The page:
As described above, the nitrogen oxide-removing catalyst of the present invention can be prepared.

The adsorbent for ethylene and the nitrogen oxide-removing catalyst of the present invention can be mixed with a binder such as silica, alumina or clay minerals, followed by molding, whereupon the molded product is contacted with the exhaust gas. The clay minerals include, for example, kaolin, attapulgite, montmorillonite, bentonite, allophane and sepiolite. Further, the adsorbent and the nitrogen oxide-removing catalyst of the present invention may be used as wash-coated on a honeycomb-structured substrate made of cordierite or metal.

Further, the above-mentioned adsorbent and the nitrogen oxide-removing catalyst may preliminarily be subjected to thermal treatment in a reducing atmosphere such as hydrogen, nitrogen or helium or in an oxidizing atmosphere such as air, and then contacted with the exhaust gas.

The exhaust gas-purifying catalyst of the present invention comprises the adsorbent for ethylene and the nitrogen-oxide-removing catalyst, as described above. The two components may be used as uniformly physically mixed or in a form wherein the respective components are separated. Namely, the exhaust gas-purifying catalyst of the present invention has no restriction with respect to the form of the combination, except that when the hydrocarbon, particularly ethylene, adsorbed on the adsorbent, desorbs, it will contact the nitrogen oxide-removing catalyst. For example, in a case where the exhaust gas-purifying catalyst is used in a powder form, the adsorbent for ethylene and the nitrogen oxide-removing catalyst may preliminarily be uniformly physically mixed and then molded into an optional shape, or the respective components may be formed into optional shapes and then mixed or arranged separately. In a case where they are used as wash-coated on a honeycomb substrate, the adsorbent for ethylene and the nitrogen oxide-removing catalyst component may be mixed and uniformly slurried, followed by wash-coating, or the respective components may be formed into separate slurries and then laminated by wash coating to obtain a composite. Otherwise, honeycomb structured products obtained by wash-coating the respective components, may be arranged in a proper combination.

Nitrogen oxide in an exhaust gas can be removed by contacting the exhaust gas to the exhaust gas-purifying catalyst of the present invention. Such an exhaust gas is one containing nitrogen oxide and a hydrocarbon such as ethylene. Further, the exhaust gas-purifying catalyst of the present invention is preferably one having the purifying activity also against an exhaust gas containing excessive oxygen. Here, the exhaust gas containing excessive oxygen is meant for an exhaust gas which contains oxygen in excess of the amount of oxygen required to completely oxidize the hydrocarbons, hydrogen and carbon monoxide contained in the exhaust gas. Such an exhaust gas may, for example, be an exhaust gas discharged from an internal combustion engine such as a diesel engine, particularly an exhaust gas from combustion in a large air/fuel ratio.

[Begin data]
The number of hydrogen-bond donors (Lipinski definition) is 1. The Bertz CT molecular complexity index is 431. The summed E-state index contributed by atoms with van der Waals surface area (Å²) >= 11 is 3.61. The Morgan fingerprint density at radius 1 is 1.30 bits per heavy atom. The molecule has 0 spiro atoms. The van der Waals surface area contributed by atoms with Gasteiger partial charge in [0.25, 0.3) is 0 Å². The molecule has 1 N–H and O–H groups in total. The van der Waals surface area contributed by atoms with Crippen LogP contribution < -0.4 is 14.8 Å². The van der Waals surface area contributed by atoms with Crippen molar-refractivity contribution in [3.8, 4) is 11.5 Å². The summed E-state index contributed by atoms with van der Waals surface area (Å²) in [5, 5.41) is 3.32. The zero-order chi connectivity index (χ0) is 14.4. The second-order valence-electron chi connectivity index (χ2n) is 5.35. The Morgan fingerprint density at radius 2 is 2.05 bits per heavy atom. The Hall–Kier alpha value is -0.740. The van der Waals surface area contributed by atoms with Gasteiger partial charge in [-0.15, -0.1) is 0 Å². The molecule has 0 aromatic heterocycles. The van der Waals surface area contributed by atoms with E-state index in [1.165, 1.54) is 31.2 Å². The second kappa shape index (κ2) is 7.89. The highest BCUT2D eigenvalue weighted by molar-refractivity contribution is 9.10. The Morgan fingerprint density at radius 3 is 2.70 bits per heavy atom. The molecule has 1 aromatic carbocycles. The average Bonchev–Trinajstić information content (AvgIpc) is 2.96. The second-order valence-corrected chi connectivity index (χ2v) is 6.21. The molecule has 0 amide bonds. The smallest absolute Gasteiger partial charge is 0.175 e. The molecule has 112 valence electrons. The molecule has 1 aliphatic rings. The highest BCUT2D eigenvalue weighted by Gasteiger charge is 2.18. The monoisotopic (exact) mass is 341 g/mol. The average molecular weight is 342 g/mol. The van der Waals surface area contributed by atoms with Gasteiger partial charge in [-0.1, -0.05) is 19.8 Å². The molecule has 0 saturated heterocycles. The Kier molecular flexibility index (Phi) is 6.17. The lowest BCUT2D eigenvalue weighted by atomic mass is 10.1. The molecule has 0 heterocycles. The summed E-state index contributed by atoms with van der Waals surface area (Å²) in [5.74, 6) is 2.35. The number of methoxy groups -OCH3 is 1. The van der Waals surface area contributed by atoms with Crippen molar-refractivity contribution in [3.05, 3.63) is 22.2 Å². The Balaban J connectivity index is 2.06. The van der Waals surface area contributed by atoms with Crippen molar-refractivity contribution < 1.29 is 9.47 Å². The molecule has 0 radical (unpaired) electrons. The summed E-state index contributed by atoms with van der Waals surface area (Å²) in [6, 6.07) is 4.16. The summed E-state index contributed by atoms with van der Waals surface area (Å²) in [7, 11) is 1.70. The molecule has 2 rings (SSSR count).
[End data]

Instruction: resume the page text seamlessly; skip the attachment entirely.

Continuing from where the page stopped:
Accordingly, the types of hydrocarbons contained in the exhaust gas to be treated in the present invention are not particularly limited. However, in a case where ethylene is contained, the removal activity of nitrogen oxide is substantially improved. In addition, paraffins, olefins, aromatic compounds or their mixtures may be contained. Specifically, as the paraffins and the olefins, hydrocarbons having from 1 to 20 carbon atoms may, for example be mentioned. The aromatic compounds may, for example, be benzene, naphthalene, anthracene or their derivatives. Further, light oil, kerosene or gasoline may, for example, be mentioned.

Further, the treatment is effective also in a case where the exhaust gas to be treated by the present invention contains carbon monoxide, carbon dioxide, hydrogen, nitrogen, sulfur oxide or water.

The concentrations of various component gases contained in the exhaust gas are not particularly limited. Usually, however, the nitrogen oxide is preferably from 50 to 2,000 ppm, the hydrocarbons are preferably from 0.001 to 5 vol %, and oxygen is preferably from 0.1 to 20%. The concentrations of various components other than the above component gases, are also not particularly limited, and carbon monoxide is preferably from 0 to 1 vol %, carbon dioxide is preferably from 0 to 10vol %, sulfur oxide is preferably from 0 to 0.05 vol %, and water is preferably from 0 to 15 vol %. Further, in a case where the concentration of hydrocarbons in the exhaust gas is low, the above-mentioned suitable hydrocarbon may be added to the exhaust gas.

The space velocity and the temperature of the exhaust gas to be treated are not particularly limited. However, the space velocity (based on the volume) is preferably from 100 to 500,000 hr−1, and the temperature is preferably from −30 to 900° C. More preferably, the space velocity is from 2,000 to 200,000 hr−1, and the temperature is from −30 to 850° C.